Say’s Law

Posted by PITHOCRATES - September 2nd, 2013

Economics 101

(originally published August 6, 2012)

Keynesians believe if you Build Demand Economic Activity will Follow

People hate catching a common cold.  And have long wanted a cure for the common cold.  For a long time.  For hundreds of years.  But no one had ever filled this incredible demand.  All this time doctors and scientists still haven’t been able to figure that one out.  Despite knowing with that incredible demand, and our patent rights, whoever does figure that one out will become richer than Bill Gates.  Which is quite the incentive for figuring out the ingredients to make one little pill.  So why hasn’t anyone found the cure for the common cold?

There are many reasons.  But let’s just ignore them.  Like a Keynesian economist ignores a lot of things in their economic formulas.  In fact, let’s try and enter the head of some Keynesian economists.  And have them answer the question why there isn’t a cure for the common cold.  Based on their economic analysis you might hear them say that we have a cure for the common cold.  Because a high demand makes anything happen.  Or you might hear them say we don’t have a cure because enough people haven’t caught a cold yet.  And that we need to get more people to catch colds so we increase the demand for a cure.

Keynesians believe if you build demand economic activity will follow.  Like in that movie where they build a baseball diamond in a cornfield and those dead baseball players come back to play on it.  So Keynesians believe in government spending.  And love stimulus spending.  As well as taxing people to give their money to other people to spend.  Because having money to spend stimulates demand.  Consumers will consume things.  And increase consumption.  So suppliers will bring more things to market.  And create more jobs to meet that consumption demand.  Unless people save that money.  Which is something Keynesians hate.  Because saving reduces consumption.   Which is about the worst thing you could do in the universe of Keynesian economics.  Save money.  For in that universe spending trumps saving.  In fact, spending trumps everything.  No matter how you create that spending.  Keynesians actually believe taxing people so they can pay other people to dig a ditch and then fill that ditch back in stimulates economic activity.  Because these ditch diggers/fillers will take their paycheck and spend it.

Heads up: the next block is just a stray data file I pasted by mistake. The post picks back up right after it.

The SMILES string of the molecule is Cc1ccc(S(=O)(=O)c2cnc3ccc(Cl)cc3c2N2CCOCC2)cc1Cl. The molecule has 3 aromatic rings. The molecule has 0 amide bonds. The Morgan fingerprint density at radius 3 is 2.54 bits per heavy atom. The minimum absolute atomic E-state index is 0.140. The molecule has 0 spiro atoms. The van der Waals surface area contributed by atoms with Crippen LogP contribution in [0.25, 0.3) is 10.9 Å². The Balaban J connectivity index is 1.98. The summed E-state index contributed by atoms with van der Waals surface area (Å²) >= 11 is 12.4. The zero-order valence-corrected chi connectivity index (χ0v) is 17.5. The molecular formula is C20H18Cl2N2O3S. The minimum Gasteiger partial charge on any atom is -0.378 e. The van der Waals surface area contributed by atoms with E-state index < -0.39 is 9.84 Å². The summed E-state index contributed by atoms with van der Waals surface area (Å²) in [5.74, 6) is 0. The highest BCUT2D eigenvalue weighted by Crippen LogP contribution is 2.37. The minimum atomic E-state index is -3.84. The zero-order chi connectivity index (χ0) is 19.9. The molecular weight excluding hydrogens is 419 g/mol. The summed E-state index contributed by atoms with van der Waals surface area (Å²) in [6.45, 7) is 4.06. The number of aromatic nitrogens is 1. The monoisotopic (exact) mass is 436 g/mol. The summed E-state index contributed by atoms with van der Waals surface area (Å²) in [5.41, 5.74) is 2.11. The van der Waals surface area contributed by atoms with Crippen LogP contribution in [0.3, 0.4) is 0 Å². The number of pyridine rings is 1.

Today People wait Anxiously for the next Apple Release to Learn what the Next Thing is that they Must Have

Of course there is a problem with this economic theory.  When you take money away from others they haven’t created new economic activity.  They just transferred that spending to someone else.  The people who earned that money spend less while the people who didn’t earn it spend more.  It’s a wash.  Some spending goes down.  While some spending goes up.  Actually there is a net loss in economic activity.  Because that money has to pass through government hands.  Where some of it sticks.  Because bureaucrats have to eat, too.  So the people receiving this money don’t receive as much as what was taxed away.  So Keynesian stimulus doesn’t really stimulate.  It actually reduces economic activity from what it might have been.  Because of the government’s cut.